Depression and aging
Talk highlights importance of recognizing, treating condition in seniors
MARQUETTE — Openly talking about depression and other mental health conditions can be challenging. But conversations about mental health can help individuals and their loved ones recognize potential problems and seek help.
Due to this, depression in the elderly was the topic of a March 26 talk at Brookridge Heights Assisted Living and Memory Care by Ashley Provost, manager of holistic services at U.P. Home Health and Hospice.
“For those who are 65 years and older, it affects 20 percent of the population. That comes down to 7 million people in the United States 65 and older affected by depression,” Provost said. “I think commonly right now it’s overlooked because of the fact that people think that it’s a normal part of aging.”
Highlighting the seriousness of the situation, white males aged 45 to 54 are the group at highest risk to commit suicide, followed by white men 85 and older, she said.
“That’s a lot of people that we know in that age demographic that are really at risk,” Provost said.
While depression during the aging process is common, it’s not a normal part of the aging process and it’s important to get help, she said.
“When you’re looking at depression, it’s not just everyday sadness,” Provost said. “So I bring this up because I think most people will say its a normal part of aging but I want you to know that depression is not a normal part of aging. Sadness is a normal part of aging but depression is not.”
Depression is distinct from “everyday sadness” in intensity and duration, Provost said, noting that depression is “persistent, it’s deep, it’s reoccurring, it’s all the time.”
Clinical depression can involve signs and symptoms such as a persistent low mood, a loss of pleasure or interest in activities once enjoyed, weight loss or weight gain, sleeping too much or too little, fatigue, difficulty with concentration, excessive worry, and thoughts of suicide or death. If five or more of these signs and symptoms take place for two weeks or more, it’s considered clinical depression, she said.
If you suspect you or someone you know may be showing the signs and symptoms of clinical depression, Provost recommends checking in with a primary care physician, as the signs of depression can sometimes overlap with signs of other conditions, she said.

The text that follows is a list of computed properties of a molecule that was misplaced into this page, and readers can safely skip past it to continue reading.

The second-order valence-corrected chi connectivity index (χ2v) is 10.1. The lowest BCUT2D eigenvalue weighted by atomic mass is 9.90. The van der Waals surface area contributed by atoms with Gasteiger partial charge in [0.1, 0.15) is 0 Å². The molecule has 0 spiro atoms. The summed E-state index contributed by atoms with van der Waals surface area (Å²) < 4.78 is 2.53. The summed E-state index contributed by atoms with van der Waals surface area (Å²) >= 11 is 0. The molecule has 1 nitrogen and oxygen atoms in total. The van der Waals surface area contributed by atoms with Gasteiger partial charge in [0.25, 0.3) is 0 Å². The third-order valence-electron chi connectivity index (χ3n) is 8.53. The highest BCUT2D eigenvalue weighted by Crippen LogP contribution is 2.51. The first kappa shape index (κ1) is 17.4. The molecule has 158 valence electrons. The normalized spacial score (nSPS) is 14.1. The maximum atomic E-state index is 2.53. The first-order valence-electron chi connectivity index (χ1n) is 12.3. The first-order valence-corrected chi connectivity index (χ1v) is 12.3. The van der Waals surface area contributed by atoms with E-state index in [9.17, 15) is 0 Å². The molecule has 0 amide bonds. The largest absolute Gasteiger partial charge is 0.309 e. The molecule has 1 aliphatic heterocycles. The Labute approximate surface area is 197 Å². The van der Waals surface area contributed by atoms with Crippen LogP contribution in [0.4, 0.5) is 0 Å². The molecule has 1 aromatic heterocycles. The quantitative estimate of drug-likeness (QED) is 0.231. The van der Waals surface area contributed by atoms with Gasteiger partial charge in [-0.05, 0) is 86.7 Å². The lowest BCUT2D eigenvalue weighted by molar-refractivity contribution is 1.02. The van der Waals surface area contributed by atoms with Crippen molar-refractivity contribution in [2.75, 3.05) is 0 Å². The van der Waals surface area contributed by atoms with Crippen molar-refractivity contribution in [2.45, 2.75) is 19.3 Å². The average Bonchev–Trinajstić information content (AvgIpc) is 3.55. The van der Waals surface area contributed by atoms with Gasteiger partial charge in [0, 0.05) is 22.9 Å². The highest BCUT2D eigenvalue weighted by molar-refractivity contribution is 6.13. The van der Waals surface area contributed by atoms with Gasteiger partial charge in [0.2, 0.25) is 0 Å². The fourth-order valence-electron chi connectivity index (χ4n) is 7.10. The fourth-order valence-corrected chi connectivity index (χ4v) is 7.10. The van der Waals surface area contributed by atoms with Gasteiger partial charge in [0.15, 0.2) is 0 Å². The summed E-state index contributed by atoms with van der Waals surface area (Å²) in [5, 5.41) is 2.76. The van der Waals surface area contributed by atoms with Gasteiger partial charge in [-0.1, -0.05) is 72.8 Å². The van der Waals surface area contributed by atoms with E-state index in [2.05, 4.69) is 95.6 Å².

“Depression can be really difficult to identify, mainly because sometimes there’s other pre-existing conditions, different health concerns like diabetes or heart conditions that might mimic depression,” she said.
Depression can have an array of causes. Trauma, genetics, stressful life events, personality traits, biochemical imbalances, and other factors can all play into depression, Provost said.
For seniors in particular, moving to a nursing home or assisted care facility, chronic illness or pain, isolation, living alone or a loss of independence can all be triggers for depression, she said.
Loss of a loved one can also be a trigger for depression. While depression and bereavement have some signs and symptoms in common, bereavement that comes with suicidal ideation or feelings of worthlessness is called “complicated bereavement,” she said.
“Somebody who’s not necessarily experiencing worthlessness or suicidal ideation is just going through what we would consider typical bereavement,” Provost said. “It’s painful, it’s one of the worst experiences (and) aching that you can imagine, but we consider it a part of the life course because we’ll all have to experience it at some point.”
If depression is diagnosed, there are a variety of treatments that can be pursued, she said.
Treatment may involve medication and/or therapy, depending on a person’s situation and needs, she said. Getting treatment as soon as possible and pursuing long-term treatment typically offer the best outcomes, Provost said, noting that 80 to 90 percent of people with depression recover.
The practice of mindfulness — a practice that encouraged participants to stay in the moment by relaxing, breathing and paying attention to sensations — can also be helpful for depression, she said.
“The goal of mindfulness is to help calm the central nervous system when you’re feeling anxiety, you’re feeling worked up or just overly stressed,” she said.
Furthermore, exercise, eating right, socialization, music, art and generally engaging in “meaningful activities with others” can also help a person avoid or recover from depression, she said.
Provost also told the audience about the variety of mental health resources available, ranging from community mental health services offered by Pathways, to local support groups, to bereavement programs offered by U.P. Home Health & Hospice, as well as phone and text hotlines.
While it can be difficult to talk about depression with others in a group setting — as Provost and her audience did — it’s important to do so, as the more it’s talked about, the more it can be recognized and treated, organizers said.
“Presentations like this are so beneficial to our residents and their family members and to our community,” said Jennifer Huetter, executive director at Brookridge Heights Assisted Living and Memory Care. “There is beneficial information that is shared as well as an open forum to discuss further. We’re thankful to have UP Home Health and Hospice as one of our continued partners and are thankful for their offering this service.”
If you or someone you know is experiencing suicidal thoughts, the National Suicide Prevention Lifeline offers free information, support and local resources 24/7.
The National Suicide Prevention Lifeline can be reached at 1-800-273-8255 and Crisis Text Line can be reached at 741-741.